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Gene Marchi  
1905 - 1969 - Thanks to the Marchi Family Providing this Material - Photos Below

Gene Marchi's association with the golf business spans more than half a century. The last 40 years of it at Miami Valley Golf Club.Gene_Marchi_Small_Headshot_-_MVGC_40_Years

As a lad of Ten years, he started as a caddy at Upper Arlington Golf Club in his hometown of Columbus. He toted bags at that 9-hole layout until moving to Scioto CC when it opened two years later. Gene stayed on as a caddy at Scioto throughout his high school days.

After graduating from high school, Gene stayed at Scioto CC for two more years, working in the pro shop. His duties were primarily cleaning clubs and doing minor repairs. He left his job at Scioto to work in a tire manufacturing plant where the pay was higher.  A year of factory work didn't agree with Gene physically and he re­turned to the golf business.

At that time Charlie Lorms was the head pro at Columbus Country Club and his assistant was Francis Marzolf.  They hired Gene to assist them in their pro shop. It was under their direction that he learned to repair and make golf clubs. He recalls that in those days golf clubs were ordered in pieces, assembled and adapted to the individual player at the golf shops. Two years after starting his apprenticeship he moved up to the assistant pro ranks when Mr. Marzolf left to take a head professional job.

In April of 1930, Gene began at Miami Valley GC as the assistant pro to Jim Noble. If you recall that the 1930's were the depression years, and Gene remembers just how tough things were at times at Miami Valley Golf Club. For five years Gene and his wife Vera lived upstairs in the club house. Along with his duties in the pro shop he acted as assistant manager, night watchman, housekeeper, and filled in for the manager when he was away on a business trip.   E. R. Randolph was the president of the club as well as manager in those days and was often out of town on business trips. The club was closed during the winter months but was sometimes rented out to groups for various functions.  Gene, J. C. Wortham, Andy Reynolds, and Robert Mac Gregor were the only full-time employees during much of this time. They tended bar, washed dishes, painted, mopped floors-anything to help Mr. Randolph keep the club operating.

In 1936 Gene was named the head golf professional at Miami Valley. During the intervening years he served as golf course superintendent for 17 years and was pressed into service as club manager for a year and a half during World War II and again for a few months during the spring of 1969. 

Members remember Gene primarily as our golf pro, many of the members took their first swing at a ball under Gene's supervision. Many of the rest of them owe the improvement in their golf scores to his advice on the lesson tee. Gene was widely respected in the area as a fine teacher of golf for both high and low handicap players. Bob Servis, five times Ohio amateur champion and Ruth Pickrel, many times the Dayton Woman's champion, are two of his more accomplished students. However, Gene took as much interest in the higher handicapper. He got a great deal of satisfaction out of a report of a good score by a member in a friendly round especially after a recent lesson from Gene.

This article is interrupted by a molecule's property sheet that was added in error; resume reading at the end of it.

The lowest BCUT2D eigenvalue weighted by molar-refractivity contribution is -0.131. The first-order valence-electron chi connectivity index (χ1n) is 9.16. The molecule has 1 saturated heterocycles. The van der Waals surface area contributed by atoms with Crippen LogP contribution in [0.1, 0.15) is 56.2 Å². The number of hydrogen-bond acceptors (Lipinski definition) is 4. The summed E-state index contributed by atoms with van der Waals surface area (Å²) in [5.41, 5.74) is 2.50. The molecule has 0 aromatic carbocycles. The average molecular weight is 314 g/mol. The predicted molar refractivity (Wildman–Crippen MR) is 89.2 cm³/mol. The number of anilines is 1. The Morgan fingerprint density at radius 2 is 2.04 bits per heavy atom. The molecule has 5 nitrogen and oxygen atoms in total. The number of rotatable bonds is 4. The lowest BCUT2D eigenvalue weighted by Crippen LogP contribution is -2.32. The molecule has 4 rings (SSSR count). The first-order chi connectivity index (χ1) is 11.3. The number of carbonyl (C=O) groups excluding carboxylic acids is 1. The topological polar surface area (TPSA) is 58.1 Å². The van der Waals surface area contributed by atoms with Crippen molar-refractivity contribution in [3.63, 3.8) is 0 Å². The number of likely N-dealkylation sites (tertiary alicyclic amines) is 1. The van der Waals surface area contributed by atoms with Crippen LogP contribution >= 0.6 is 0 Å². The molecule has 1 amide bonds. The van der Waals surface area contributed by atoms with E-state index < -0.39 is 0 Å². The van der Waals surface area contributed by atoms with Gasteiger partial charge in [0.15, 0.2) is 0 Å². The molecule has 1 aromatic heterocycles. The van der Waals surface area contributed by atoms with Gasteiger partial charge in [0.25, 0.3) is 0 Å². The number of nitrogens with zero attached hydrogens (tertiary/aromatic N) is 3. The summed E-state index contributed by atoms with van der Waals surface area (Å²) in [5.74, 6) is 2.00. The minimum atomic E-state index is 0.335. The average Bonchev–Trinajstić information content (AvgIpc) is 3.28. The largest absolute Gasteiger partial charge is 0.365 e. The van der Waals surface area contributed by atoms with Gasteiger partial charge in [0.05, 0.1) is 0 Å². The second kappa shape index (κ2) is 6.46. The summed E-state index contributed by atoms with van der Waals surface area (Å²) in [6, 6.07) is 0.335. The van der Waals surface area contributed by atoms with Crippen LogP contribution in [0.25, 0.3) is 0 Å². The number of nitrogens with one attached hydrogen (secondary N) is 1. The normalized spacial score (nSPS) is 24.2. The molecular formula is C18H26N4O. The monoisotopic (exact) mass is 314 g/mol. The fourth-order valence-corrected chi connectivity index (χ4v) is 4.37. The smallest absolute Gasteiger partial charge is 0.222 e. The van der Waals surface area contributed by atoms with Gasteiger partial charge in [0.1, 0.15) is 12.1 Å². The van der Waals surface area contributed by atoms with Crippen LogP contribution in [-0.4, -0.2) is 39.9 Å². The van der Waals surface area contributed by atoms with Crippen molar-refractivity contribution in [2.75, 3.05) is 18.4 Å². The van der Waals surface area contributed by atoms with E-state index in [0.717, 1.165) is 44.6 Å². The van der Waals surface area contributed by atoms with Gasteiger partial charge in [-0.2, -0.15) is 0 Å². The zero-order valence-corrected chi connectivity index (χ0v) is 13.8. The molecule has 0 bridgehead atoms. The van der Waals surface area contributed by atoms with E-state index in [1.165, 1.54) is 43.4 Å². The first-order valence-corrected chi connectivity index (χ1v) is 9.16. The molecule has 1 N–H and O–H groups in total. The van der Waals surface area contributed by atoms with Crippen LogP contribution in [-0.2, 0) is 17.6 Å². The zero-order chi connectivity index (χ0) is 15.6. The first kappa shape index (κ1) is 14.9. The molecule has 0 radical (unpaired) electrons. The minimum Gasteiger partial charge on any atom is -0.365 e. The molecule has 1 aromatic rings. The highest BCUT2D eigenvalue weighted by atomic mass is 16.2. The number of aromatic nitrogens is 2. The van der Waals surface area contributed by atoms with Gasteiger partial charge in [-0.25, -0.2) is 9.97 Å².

Gene Marchi took an occasional fling at competitive golf himself. The Western Open was held at Miami Valley GC in 1931, and the first round was led by the great Walter Hagen with a 68. The assistant pro from the host club was tied for second with a 71. The famous newscaster, Lowell Thomas, made note of this fact on his nationwide radio broadcast the night of the first round. Gene went on to shoot 77-73-74 to finish in the money.

Six National PGA tournaments included Gene among the contestants. He qualified five times in 36-hole tests in the area and automatically as host pro when the PGA Championship was held in 1957. His most memorable PGA tourney was held at Shawnee on the Delaware in Pennsylvania. During several practice rounds on the course, he had trouble breaking 80 undaunted by his poor play, he went out in the qualifier and shot 72-73 to tie for sixth place with Gene Sarazan. He faced Buck White, a regular tour player in those days, in his first match. One down going into 18, he squared the match and went into extra holes. On the first extra hole, Gene was on the green in regulation about 10 feet from the cup, while White was over the green facing a tough downhill chip. White's chip rolled into the cup for a birdie and Gene missed with his 10-footer. He was particularly disappointed because, had he defeated White, his next match would have been with Sam Snead.

Gene and his partners captured many Pro-Am titles over the years. He won the Ohio Pro-Am with Bob Servis as a partner at a course in Columbus in the late 30's and again at Miami Valley in 1948 teamed with Jim Herman.  He competed in the PGA of America’s Senior events in Florida each winter, and always gives a good account of himself in his age group. 

Gene played an active part in the Professional Golfers Association throughout his career. He, along with Tommy Bryant, organized the Southern Ohio section of the PGA. Gene was president of the Southern Ohio section in 1949 and 1950.  In 1954 thru 1956 he was a vice president of the PGA of America.  In 1956 he was honored as the golf professional of the year by the Southern Ohio section of the PGA. A heart attack in 1958 somewhat curtailed his outside activities he passed shortly after in 1969 at the age of 64, just two weeks after his retirement.

Gene Marchi was inducted posthumously into the Southern Ohio PGA Hall of Fame in 1997.

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